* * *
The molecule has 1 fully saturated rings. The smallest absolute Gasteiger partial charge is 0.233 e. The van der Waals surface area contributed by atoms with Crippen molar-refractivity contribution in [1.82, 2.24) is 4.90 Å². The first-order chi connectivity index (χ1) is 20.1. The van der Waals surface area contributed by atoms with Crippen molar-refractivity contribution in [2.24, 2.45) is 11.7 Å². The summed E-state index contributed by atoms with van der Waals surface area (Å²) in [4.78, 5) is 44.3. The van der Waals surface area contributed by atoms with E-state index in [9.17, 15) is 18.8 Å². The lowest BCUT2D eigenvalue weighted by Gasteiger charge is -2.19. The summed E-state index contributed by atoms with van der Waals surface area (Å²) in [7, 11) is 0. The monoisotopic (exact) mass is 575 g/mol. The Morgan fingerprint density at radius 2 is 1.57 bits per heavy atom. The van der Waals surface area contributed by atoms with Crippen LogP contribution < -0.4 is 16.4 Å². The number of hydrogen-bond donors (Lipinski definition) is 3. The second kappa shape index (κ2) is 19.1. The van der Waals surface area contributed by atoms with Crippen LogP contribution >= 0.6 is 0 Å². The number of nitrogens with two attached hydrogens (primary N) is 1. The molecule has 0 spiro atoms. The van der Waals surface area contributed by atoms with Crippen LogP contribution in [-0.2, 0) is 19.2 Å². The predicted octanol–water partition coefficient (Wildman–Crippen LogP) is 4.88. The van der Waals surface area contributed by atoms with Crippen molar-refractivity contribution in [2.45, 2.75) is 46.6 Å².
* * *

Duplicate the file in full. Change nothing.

The molecule has 1 fully saturated rings. The smallest absolute Gasteiger partial charge is 0.233 e. The van der Waals surface area contributed by atoms with Crippen molar-refractivity contribution in [1.82, 2.24) is 4.90 Å². The first-order chi connectivity index (χ1) is 20.1. The van der Waals surface area contributed by atoms with Crippen molar-refractivity contribution in [2.24, 2.45) is 11.7 Å². The summed E-state index contributed by atoms with van der Waals surface area (Å²) in [4.78, 5) is 44.3. The van der Waals surface area contributed by atoms with E-state index in [9.17, 15) is 18.8 Å². The lowest BCUT2D eigenvalue weighted by Gasteiger charge is -2.19. The summed E-state index contributed by atoms with van der Waals surface area (Å²) in [7, 11) is 0. The monoisotopic (exact) mass is 575 g/mol. The Morgan fingerprint density at radius 2 is 1.57 bits per heavy atom. The van der Waals surface area contributed by atoms with Crippen LogP contribution < -0.4 is 16.4 Å². The number of hydrogen-bond donors (Lipinski definition) is 3. The second kappa shape index (κ2) is 19.1. The van der Waals surface area contributed by atoms with Crippen LogP contribution >= 0.6 is 0 Å². The number of nitrogens with two attached hydrogens (primary N) is 1. The molecule has 0 spiro atoms. The van der Waals surface area contributed by atoms with Crippen LogP contribution in [-0.2, 0) is 19.2 Å². The predicted octanol–water partition coefficient (Wildman–Crippen LogP) is 4.88. The van der Waals surface area contributed by atoms with Crippen molar-refractivity contribution in [2.45, 2.75) is 46.6 Å².